• Join over 1.2 million students every month
  • Accelerate your learning by 29%
  • Unlimited access from just £6.99 per month

Propaganda analysis -recruitment posters from the Great War.

Extracts from this document...


´╗┐Propaganda is usually termed as any form of communication that may serve as a purpose of influencing a mass majority of people in order to shape their thoughts a certain way about a cause concerning a group or nation, therefore usually making the use of propaganda very political. Using forms of media to shape people?s thoughts and create what is otherwise known, as bias requires a high and precise use of persuasion, which usually comes from the intricate use of language techniques with visual aid to appeal to the audience and make them believe in the cause the propaganda is supporting. In my further oral activity, I will be analyzing one pieces of propaganda, in the form of a poster and discuss the effect it is creating by the way it?s language is used. Before analyzing this piece of propaganda, it is essential to know the background it comes from. It was made during world war one in Britain, also known as the Great War, when there was a dire need for men to serve in the army for the country?s defense before conscription was introduced in 1916. Therefore the audience of this were men eligible to join the army, usually above the age of eighteen. ...read more.


As normally understood, the man in the poster is not a young, bachelor man that would stereotypically join the army, as he has kids and a wife to look after. Using this as the main idea, the poster contradicts usual belief in a subconscious way. Not only is there a visible use children in the poster that are shown to have a very loving and intimate relationship with their father, the text starts of with ?Daddy? With that word come connotations of a young, warm family man, which speaks out to an even larger audience base than just young men. Using constant connotations of a family man or a fatherly figure, it urges even them to join the army in ways so that their kids can look up to them. Again, this use of semantics creates an acceptance in the minds of people that family men are also fully eligible to be a part of the army, and again create a tone of guilt and an overall sense of emotional and subtle blackmail, encouraging them to join the army. This could also be classified as the use of pragmatics, which is described as the study of a deeper social meaning of language. ...read more.


then the effect of it (to make sure he has an answer for his children) and finally the action he must take to fulfill this very purpose, which is to (enlist today) To conclude, I would say that by commanding the audience to enlist and join the army, after giving them a sense of shame for themselves, no longer being seen as a hero by his children and not being patriotic towards his own country, the reader is given the hope that this can be changed by turning the tables by changing him from a hopeless cowardly man to someone who is admired and respected for joining the army, adding an immense sense of power as the viewer pictures himself doing the same. The last line is short and extremely effective as by demanding the audience to do so, the whole purpose is already fulfilled as the reader will realize the effects of not joining the army. This piece of propaganda therefore uses extremely essential graphological and language tools to appeal to the readers mind, shape their thoughts about joining the war and creating what is known as bandwagon, making the reader feel as if he should join the army because everyone else is doing it, and to avoid himself from being secluded and losing respect and dignity as a father, as a citizen and more or less, as a man. ...read more.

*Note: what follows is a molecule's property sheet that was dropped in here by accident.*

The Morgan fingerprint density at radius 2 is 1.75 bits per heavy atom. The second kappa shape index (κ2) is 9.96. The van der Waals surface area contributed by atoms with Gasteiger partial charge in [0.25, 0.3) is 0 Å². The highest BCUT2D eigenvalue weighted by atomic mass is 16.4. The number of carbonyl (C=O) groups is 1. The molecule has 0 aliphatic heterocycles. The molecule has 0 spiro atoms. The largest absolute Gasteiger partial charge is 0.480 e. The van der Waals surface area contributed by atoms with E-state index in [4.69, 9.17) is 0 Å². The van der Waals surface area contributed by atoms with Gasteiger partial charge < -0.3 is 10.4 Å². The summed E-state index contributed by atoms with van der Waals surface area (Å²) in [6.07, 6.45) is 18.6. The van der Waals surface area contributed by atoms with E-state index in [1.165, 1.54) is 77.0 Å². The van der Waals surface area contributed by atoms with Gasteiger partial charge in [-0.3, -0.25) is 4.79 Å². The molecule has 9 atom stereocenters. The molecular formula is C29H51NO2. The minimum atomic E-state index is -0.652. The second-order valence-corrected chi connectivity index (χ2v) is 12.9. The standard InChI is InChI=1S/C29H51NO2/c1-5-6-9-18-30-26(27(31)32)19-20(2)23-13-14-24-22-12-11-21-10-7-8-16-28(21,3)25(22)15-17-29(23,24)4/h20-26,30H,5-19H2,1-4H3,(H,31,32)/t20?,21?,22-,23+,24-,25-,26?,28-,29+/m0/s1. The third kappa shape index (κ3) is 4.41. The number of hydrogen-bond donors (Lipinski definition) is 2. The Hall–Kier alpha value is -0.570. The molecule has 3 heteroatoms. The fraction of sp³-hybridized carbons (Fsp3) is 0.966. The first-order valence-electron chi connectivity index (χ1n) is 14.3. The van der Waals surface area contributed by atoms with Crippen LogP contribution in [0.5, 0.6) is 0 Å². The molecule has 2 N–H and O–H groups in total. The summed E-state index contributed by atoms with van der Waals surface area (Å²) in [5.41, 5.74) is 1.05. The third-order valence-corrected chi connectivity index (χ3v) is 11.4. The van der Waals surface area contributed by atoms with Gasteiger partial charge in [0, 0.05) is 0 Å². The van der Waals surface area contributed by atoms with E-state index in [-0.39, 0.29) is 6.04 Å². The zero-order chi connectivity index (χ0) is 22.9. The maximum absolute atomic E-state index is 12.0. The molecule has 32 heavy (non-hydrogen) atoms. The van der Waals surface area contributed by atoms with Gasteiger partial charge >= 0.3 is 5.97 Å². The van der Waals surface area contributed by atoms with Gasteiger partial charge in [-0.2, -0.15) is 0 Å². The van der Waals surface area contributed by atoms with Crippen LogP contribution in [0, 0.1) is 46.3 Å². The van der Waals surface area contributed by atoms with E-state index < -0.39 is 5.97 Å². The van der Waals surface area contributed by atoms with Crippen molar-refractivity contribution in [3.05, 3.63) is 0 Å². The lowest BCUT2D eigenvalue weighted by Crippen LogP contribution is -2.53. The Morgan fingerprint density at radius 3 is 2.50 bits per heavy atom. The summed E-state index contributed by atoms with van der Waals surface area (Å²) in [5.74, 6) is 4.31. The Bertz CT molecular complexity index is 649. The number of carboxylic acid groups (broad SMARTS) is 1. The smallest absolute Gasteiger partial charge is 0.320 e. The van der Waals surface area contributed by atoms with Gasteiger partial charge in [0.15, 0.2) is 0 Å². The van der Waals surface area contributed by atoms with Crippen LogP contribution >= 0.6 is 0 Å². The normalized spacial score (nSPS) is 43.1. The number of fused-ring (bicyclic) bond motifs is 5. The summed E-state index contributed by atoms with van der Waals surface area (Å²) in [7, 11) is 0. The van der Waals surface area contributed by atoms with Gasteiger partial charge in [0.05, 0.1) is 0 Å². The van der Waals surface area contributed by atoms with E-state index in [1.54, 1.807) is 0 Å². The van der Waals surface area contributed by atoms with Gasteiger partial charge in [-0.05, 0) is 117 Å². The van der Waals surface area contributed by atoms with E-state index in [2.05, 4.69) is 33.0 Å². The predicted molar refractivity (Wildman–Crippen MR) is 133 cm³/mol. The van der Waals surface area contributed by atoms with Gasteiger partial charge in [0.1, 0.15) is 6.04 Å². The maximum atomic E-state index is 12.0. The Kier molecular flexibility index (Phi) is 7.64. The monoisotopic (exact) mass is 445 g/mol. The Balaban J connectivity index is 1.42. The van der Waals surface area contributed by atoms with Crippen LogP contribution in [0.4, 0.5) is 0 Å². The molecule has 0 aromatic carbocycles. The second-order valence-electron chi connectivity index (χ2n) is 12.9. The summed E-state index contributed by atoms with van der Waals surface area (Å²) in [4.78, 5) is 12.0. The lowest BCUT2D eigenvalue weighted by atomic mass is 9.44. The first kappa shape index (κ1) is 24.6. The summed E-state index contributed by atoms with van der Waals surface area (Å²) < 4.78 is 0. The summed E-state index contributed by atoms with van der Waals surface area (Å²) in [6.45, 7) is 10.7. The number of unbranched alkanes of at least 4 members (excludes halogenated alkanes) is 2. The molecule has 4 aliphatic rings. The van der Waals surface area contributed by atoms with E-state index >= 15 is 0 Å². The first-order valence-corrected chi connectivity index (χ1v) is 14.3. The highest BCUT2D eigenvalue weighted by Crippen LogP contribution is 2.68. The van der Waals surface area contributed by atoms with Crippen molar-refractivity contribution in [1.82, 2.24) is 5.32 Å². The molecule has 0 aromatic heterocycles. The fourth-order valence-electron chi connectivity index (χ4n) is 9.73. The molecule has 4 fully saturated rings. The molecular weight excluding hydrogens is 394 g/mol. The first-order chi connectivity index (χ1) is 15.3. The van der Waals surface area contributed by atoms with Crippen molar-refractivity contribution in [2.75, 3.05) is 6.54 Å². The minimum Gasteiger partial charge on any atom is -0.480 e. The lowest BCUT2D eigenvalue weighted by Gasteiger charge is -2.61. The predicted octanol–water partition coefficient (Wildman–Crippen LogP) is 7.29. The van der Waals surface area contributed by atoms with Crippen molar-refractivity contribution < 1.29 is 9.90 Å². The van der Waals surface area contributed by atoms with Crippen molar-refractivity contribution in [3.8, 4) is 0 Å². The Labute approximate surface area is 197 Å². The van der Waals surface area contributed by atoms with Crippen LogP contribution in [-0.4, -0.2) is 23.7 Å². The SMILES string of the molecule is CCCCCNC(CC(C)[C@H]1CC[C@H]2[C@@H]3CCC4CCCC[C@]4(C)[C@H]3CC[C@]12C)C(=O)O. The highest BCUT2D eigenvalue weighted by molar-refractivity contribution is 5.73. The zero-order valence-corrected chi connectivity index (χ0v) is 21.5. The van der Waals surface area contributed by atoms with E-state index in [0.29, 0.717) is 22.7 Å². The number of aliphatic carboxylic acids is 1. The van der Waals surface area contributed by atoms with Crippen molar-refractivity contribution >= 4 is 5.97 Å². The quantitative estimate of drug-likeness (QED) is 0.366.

The above preview is unformatted text

This student written piece of work is one of many that can be found in our International Baccalaureate History section.

Found what you're looking for?

  • Start learning 29% faster today
  • 150,000+ documents available
  • Just £6.99 a month

Not the one? Search for your essay title...
  • Join over 1.2 million students every month
  • Accelerate your learning by 29%
  • Unlimited access from just £6.99 per month

See related essaysSee related essays

Related International Baccalaureate History essays

  1. The cold war - the conferences and the start of the cCold War

    Vienna in the Soviet Zone also had four power occupation in the same way as Berlin - In 1955, the Austrian State Treaty signed by Austria, the Soviet Union, the USA, Britain and France gave Austria her independence as a guaranteed neutral state.

  2. The Effect of the Khmer Rouge on the Social and Family Structures

    In 1970, the KR waged a guerilla warfare against Lon Nol and his government in a civil war (Khmer Rouge Summary). When the war ended in April 1975, the KR took immediate action following their victory. They had captured the nation's capital, Phnom Penh, and suddenly forced an evacuation of

  1. The Great Depression Notes

    was cut back, raising unemployment rate (By 1932, 22% of the WORLD'S labor force was unemployed) > 1932- Industrial production fell 36% (average falling percent was 7% per year) > Stock market crash > 1928, 2.5% people owned stock > No government regulation of stock exchange > People bought stock on margin (up to 90% of stock value)

  2. World war one: why was the war not over by Christmas?

    These were nations that committed and committed hard. As German troops crossed the Belgian frontier on 4 August 1914, most people in Europe believed that the "boys will be home by Christmas." If they meant Christmas 1918, they were right. But of course, no one believed the war could possibly drag on so long.

  • Over 160,000 pieces
    of student written work
  • Annotated by
    experienced teachers
  • Ideas and feedback to
    improve your own work